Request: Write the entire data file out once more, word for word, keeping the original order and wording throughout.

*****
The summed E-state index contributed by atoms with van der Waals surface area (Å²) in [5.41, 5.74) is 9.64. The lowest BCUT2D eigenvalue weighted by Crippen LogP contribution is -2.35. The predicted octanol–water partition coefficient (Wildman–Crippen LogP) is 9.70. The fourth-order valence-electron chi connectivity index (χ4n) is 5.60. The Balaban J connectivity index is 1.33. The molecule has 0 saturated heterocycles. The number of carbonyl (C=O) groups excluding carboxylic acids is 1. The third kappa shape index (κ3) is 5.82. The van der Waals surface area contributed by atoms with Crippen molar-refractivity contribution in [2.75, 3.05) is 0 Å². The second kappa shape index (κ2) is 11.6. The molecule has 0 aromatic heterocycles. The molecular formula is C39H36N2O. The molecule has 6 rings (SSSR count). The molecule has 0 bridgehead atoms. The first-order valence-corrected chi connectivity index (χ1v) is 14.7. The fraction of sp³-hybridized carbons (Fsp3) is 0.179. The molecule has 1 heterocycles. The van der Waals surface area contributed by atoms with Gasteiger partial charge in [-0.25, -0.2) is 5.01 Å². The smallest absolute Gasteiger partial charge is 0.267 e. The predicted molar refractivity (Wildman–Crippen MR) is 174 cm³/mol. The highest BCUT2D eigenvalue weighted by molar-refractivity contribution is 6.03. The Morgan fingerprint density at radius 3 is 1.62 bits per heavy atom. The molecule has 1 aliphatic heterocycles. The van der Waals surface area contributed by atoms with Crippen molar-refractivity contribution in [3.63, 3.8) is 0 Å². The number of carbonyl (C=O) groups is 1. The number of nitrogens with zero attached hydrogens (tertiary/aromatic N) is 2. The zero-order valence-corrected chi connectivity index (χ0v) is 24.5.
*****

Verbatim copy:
The summed E-state index contributed by atoms with van der Waals surface area (Å²) in [5.41, 5.74) is 9.64. The lowest BCUT2D eigenvalue weighted by Crippen LogP contribution is -2.35. The predicted octanol–water partition coefficient (Wildman–Crippen LogP) is 9.70. The fourth-order valence-electron chi connectivity index (χ4n) is 5.60. The Balaban J connectivity index is 1.33. The molecule has 0 saturated heterocycles. The number of carbonyl (C=O) groups excluding carboxylic acids is 1. The third kappa shape index (κ3) is 5.82. The van der Waals surface area contributed by atoms with Crippen molar-refractivity contribution in [2.75, 3.05) is 0 Å². The second kappa shape index (κ2) is 11.6. The molecule has 0 aromatic heterocycles. The molecular formula is C39H36N2O. The molecule has 6 rings (SSSR count). The molecule has 0 bridgehead atoms. The first-order valence-corrected chi connectivity index (χ1v) is 14.7. The fraction of sp³-hybridized carbons (Fsp3) is 0.179. The molecule has 1 heterocycles. The van der Waals surface area contributed by atoms with Gasteiger partial charge in [-0.25, -0.2) is 5.01 Å². The smallest absolute Gasteiger partial charge is 0.267 e. The predicted molar refractivity (Wildman–Crippen MR) is 174 cm³/mol. The highest BCUT2D eigenvalue weighted by molar-refractivity contribution is 6.03. The Morgan fingerprint density at radius 3 is 1.62 bits per heavy atom. The molecule has 1 aliphatic heterocycles. The van der Waals surface area contributed by atoms with Crippen molar-refractivity contribution in [3.63, 3.8) is 0 Å². The number of carbonyl (C=O) groups is 1. The number of nitrogens with zero attached hydrogens (tertiary/aromatic N) is 2. The zero-order valence-corrected chi connectivity index (χ0v) is 24.5.